According to the Committee for the Follow-Up of the Situation of Detainees, at least 600 women were arrested during street gatherings in Tehran on September 16, which marked the first anniversary of Mahsa Amini's death in police custody.
In its report, the group said that, as of September 21, at least 130 women awaited trial in the quarantine ward of Qarchak prison.
Some were released on bail shortly after their cases were referred to the court, while others were granted bond.
This report is the narration of Somaiyeh, which is a pseudonym for one of the women arrested on September 16.
On the morning of September 16, independent groups called on Tehran residents to gather between Azadi Square and Tehran Pars at 11 a.m.
"They advised us not to resist if we encountered an officer. If questioned about our presence there, we were told to move to another direction,” Somaiyeh tells IranWire.
"I left my two small daughters with my mother, saying I'd return unless something happened, and took a taxi to Imam Khomeini Hospital.
"Jamalzadeh Street was bustling with people, yet everyone appeared as mere passersby. As we marched, we noticed officers lining up on North Street.
"I encountered other women near the university, and we proceeded together. Right in front of the entrance of [the University of Tehran], the first act of violence unfolded" when officials beat up a young man.
As the women continued their march, “officials suddenly attacked people on South Palestine Street."
"One girl and two boys fled, and I witnessed them firing at the girl. A newspaper seller said he could hide the wounded girl and advised me and my friends to leave," Somaiyeh recounts.
The group headed to Daneshjoo Park, which was “filled with officers.” A person in plainclothes approached the group and said: “Don't sit here, move away.”
Simultaneously, a group of motorcyclists headed to the park.
"I was seated on the left side. One of the motorcyclists, who was carrying a baton, shouted: ‘Go away, leave this place.' I planned to take a taxi, but another one wielding a baton stopped me.
"I was extremely scared. Amidst many plainclothes agents, a police officer said: “Don't resist, they'll let you go if you're innocent.’"
Somaiyeh saw a van approaching: "I was shocked, I noticed they were apprehending ordinary people and passersby."
The women were forcibly put into the van, where a young woman without distinctive attire took their bags.
"I asked where we were going but received no response, and we departed," Somaiyeh says.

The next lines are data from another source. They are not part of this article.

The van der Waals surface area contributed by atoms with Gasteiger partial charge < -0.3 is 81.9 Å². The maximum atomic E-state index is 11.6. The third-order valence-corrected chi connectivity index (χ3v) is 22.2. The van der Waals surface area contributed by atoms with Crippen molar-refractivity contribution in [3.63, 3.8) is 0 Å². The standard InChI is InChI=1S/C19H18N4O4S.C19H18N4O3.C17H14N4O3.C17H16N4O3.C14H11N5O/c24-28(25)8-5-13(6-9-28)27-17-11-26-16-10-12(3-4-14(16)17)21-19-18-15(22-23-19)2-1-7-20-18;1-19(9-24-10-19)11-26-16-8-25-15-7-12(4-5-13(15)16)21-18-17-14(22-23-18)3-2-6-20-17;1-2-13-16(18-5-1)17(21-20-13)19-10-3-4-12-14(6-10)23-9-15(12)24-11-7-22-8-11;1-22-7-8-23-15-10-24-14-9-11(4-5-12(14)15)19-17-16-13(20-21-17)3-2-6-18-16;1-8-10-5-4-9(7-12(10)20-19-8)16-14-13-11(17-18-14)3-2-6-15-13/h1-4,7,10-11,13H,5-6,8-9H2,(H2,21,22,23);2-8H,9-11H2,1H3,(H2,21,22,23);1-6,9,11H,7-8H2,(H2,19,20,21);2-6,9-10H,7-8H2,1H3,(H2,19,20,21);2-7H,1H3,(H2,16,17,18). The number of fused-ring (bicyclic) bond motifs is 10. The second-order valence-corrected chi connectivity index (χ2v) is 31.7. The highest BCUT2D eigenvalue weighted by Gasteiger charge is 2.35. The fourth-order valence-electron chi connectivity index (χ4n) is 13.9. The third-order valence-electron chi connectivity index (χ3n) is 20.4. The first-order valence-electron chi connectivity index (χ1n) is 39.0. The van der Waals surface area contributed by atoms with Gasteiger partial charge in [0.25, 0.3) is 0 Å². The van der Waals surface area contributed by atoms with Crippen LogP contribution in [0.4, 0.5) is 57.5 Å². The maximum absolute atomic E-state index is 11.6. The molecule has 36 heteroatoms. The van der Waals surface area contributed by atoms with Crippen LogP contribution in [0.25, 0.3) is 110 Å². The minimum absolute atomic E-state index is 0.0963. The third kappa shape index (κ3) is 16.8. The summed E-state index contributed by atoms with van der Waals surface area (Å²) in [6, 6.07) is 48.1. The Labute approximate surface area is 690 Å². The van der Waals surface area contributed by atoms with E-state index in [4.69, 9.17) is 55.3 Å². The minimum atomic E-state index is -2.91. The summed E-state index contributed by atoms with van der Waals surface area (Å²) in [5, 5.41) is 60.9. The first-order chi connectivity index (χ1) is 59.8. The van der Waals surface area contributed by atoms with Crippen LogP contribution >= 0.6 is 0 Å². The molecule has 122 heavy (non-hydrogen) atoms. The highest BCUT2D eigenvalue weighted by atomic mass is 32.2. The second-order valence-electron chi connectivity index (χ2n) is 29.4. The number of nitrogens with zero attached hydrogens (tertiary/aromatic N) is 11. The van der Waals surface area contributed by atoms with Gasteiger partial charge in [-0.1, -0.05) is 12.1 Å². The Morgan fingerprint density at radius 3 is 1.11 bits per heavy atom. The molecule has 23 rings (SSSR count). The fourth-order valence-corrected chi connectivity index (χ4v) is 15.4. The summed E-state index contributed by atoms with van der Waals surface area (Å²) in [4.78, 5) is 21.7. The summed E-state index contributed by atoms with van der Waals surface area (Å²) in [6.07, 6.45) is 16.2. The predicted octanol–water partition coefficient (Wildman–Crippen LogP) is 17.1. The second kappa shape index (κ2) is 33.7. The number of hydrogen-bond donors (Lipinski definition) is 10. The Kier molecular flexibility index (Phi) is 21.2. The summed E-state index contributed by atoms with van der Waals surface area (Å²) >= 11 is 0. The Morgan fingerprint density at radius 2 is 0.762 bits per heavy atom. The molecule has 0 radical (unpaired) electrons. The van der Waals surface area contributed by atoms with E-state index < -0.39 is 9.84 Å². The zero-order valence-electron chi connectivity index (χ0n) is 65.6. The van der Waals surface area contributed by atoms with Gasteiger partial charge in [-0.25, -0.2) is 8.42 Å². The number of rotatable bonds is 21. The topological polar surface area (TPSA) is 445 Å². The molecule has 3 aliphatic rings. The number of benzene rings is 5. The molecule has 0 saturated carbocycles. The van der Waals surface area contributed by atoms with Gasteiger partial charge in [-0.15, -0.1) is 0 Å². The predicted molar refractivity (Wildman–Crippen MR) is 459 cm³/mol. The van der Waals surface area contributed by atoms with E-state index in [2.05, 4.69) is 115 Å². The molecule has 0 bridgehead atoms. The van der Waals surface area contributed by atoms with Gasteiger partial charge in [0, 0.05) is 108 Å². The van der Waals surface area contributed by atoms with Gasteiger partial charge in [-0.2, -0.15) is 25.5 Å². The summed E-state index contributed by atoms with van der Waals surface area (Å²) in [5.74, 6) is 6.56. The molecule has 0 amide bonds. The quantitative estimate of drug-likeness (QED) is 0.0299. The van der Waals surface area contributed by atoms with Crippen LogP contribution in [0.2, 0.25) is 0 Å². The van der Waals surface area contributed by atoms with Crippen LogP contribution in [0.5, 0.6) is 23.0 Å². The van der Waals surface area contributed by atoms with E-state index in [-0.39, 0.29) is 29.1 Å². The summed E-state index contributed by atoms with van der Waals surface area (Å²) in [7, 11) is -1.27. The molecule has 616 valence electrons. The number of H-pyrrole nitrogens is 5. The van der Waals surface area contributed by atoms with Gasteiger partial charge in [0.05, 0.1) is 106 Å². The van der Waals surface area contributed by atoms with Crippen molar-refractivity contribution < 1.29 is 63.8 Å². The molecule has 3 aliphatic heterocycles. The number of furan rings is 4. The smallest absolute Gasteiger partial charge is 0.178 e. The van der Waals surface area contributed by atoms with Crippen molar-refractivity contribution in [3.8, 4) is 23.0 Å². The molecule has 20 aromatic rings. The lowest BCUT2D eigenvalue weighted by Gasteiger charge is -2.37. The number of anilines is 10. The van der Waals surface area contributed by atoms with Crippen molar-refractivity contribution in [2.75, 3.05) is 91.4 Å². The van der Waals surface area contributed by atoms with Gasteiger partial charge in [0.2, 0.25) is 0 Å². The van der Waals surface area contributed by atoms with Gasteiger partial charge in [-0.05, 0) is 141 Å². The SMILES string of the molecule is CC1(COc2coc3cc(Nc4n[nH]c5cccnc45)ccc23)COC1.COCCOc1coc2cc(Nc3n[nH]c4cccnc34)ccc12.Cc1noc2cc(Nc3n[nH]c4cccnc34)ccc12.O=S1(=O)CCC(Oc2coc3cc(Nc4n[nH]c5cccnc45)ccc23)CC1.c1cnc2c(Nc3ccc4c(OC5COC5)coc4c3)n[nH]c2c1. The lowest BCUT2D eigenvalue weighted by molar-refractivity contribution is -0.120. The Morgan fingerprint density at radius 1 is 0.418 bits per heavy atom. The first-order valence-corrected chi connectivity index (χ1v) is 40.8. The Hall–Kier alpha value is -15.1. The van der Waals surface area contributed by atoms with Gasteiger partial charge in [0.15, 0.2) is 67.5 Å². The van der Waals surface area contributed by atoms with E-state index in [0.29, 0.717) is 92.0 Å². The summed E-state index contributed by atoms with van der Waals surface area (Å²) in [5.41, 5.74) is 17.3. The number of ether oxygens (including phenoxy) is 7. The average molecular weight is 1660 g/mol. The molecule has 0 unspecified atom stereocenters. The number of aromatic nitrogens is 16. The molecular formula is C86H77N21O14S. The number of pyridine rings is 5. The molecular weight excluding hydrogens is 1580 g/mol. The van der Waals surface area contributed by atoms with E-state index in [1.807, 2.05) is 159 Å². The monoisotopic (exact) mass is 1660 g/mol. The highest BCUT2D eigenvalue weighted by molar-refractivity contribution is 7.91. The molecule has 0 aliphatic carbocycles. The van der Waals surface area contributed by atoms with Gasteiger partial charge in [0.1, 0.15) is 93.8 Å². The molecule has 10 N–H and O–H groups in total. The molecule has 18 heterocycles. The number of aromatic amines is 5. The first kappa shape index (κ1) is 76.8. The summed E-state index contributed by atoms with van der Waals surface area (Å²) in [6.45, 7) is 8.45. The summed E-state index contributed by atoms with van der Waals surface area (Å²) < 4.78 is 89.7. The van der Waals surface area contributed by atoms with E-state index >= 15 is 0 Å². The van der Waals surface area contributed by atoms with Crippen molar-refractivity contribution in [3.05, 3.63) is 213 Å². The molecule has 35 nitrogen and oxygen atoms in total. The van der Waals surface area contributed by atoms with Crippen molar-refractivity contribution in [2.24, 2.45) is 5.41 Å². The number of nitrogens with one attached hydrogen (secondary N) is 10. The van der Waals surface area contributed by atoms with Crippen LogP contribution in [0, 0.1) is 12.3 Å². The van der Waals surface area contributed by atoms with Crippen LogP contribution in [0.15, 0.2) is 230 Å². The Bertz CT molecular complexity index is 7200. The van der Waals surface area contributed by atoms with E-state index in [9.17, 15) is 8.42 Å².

One officer said the women would be free unless they started becoming noisy.
They were taken to the Fatib police station, where “about 20 vans were filled with men and 10 to 15 vans with women,” Somaiyeh says.
"There were around 800 or 900 people in the Fatib police station. Over 800 phones were confiscated. Subsequently, the authorities instructed us to sit down and promised we would be freed. However, we waited for hours without being given any information. I'm certain that these pactics were part of a well-orchestrated plan of psychological torture."
In the police station, no officers displayed logos or symbols, she says, adding: "Everyone wore masks and refrained from using names."
Somaiyeh and a few other detainees were allowed to inform their families of their arrest.
They were called by name and asked about the location of their arrest and the reason for their presence on the streets.
They were told that if they had no objections, they would be declared innocent and allowed to leave.
The women ended up in a prayer house where they were given food.
At midnight, they were moved to a hall about 300 meters wide.
One or two detainees objected, and officers started to film the group. Some women without headscarves started chanting.
At around 4 a.m., they were called by their names again, and repetitive questions and answers ensued.
The detainees were given breakfast and were then taken to the yard.
The entire process had been filmed.
Half an hour later, Somaiyeh was taken to the same room and told to wait.
At 9:30 a.m. she faced a judge in a room with a bed.
When the judge stood up and began shouting obscenities, Somaiyeh told him: “You haven't heard what I have to say yet, why are you labeling me as a criminal without a trial?"
The judge responded: "For me, there is no difference between you and a murderer. You are all the same."
Eventually, her jailers pressured her to sign a statement and took pictures of her, promising that all the detainees would be released after lunch.
After the meal, the arrested women were left in the courtyard of the Fatib police station until vans arrived.
They were quickly handcuffed and transferred to prison.
"If we had told you from the beginning, you would have panicked, would have suffered a stroke, and we wouldn't have enjoyed it," one officer said.
Somaiyeh and the women arrived at Qarchak prison around 4:00 p.m.
"Upon arrival, I witnessed a woman in the prison who had been severely beaten, with her entire body showing bruises. Many suffered head injuries caused by powerful blows, yet the prison authorities did not provide medical care.
"Later, when I encountered that lady again, she said that, while being taken to the hospital, an officer stood in front of her, clenching a fist and threatening: 'If you tell them that I beat you, I'll strike your head with this fist.’"
Somaiyeh spent five days in Qarchak prison and was released on bail on September 24.
One or two days after her release, she was summoned to the courthouse where she pledged not to participate in street protests again.
Two weeks later, she was notified that if she committed a crime within a year, the pending case against her would be reopened.
"Almost everyone arrested that day feels like they are under surveillance, and a sense of peace has vanished from their lives," Somaiyeh says.